Last weekend while I was pottering in the garden I saw Gerty doing the most disturbing dance. She was bending her neck side to side just like you do when you walk like an Egyptian. I have found chickens to have a large vocabulary of odd and wonderful behaviour. But this was like nothing I had ever seen before and it certainly wasn't wonderful. In fact I was scarred I wouldn't see her alive the following morning. At the time I had suspected she had gotten something stuck in her neck and I just hoped it wasn't something I had miss fed her.
Well the next day she was fine. It appeared she had worked the Egyptian out of her system and was walking and eating normally. All week she has appeared well, except this weekend I noticed she has developed a swollen chest. Now I am back to being concerned.
After some internet research I have come to learn that the swollen area is her stomach, or crop, as it is called in chickens. The area can apparently often appear swollen just after the chicken has fed, but should be gone by morning. This however is not the case for Gerty. Continued research revealed that, even though uncommon, chickens can get tough grasses, straw, sawdust, hard grains or meat bones lodged in their crop. The strange neck movements are an attempt to dislodge the blockage. Over time the blockage will either start to rot and cause a condition called sour crop or will harden, known as an impacted crop.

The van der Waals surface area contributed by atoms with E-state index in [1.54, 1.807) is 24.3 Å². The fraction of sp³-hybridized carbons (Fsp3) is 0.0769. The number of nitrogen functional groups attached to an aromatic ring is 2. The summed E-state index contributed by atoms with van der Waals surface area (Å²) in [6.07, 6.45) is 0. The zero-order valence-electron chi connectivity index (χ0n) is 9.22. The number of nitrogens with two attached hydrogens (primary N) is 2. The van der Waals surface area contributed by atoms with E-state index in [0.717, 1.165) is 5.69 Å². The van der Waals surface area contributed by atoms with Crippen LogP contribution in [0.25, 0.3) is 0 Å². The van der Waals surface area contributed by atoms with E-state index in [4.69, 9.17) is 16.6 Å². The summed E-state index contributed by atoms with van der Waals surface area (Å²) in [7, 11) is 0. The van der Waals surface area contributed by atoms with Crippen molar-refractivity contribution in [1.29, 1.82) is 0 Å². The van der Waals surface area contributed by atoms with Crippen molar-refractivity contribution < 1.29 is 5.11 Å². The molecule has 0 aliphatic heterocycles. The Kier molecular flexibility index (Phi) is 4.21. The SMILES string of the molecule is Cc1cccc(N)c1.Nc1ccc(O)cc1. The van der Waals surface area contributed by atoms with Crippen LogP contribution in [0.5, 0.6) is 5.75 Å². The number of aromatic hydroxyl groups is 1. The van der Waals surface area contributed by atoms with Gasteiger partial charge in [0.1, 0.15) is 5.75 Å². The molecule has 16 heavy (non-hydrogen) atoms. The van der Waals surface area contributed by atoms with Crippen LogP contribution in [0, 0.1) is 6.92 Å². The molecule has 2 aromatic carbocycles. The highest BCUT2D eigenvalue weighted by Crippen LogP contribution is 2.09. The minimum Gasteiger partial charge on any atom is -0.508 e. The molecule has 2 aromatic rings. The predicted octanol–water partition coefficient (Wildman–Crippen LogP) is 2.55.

The treatments I have found have me rather nervous. For sour crop the recommendation is to make the chicken vomit. This however is highly dangerous. If any of the rotten fluid ends up in the chicken’s lungs it could lead to pneumonia. And the treatment will definitely be stressful to her, and me. For impact crop the recommendation is to drip some vegetable oil down her throat to help lubricate the blockage. Once again this comes with a very big warning as it is easy to get oil in the lungs.
In both cases, from what I have read, it is recommended to stop feeding solids and instead put her on a diet of broth. To enable this it is suggested that she be isolate from her brood. However I am nervous the stress of being isolated will do more harm than good. So starting tomorrow I am not going to feed any of the chickens solids and only provide them with broth. I am sure the other girls will cope. I will however not be able to stop her from feeding from what's in the ground. I might also add some olive oil to the broth.
I would love to hear other peoples experiences or advise.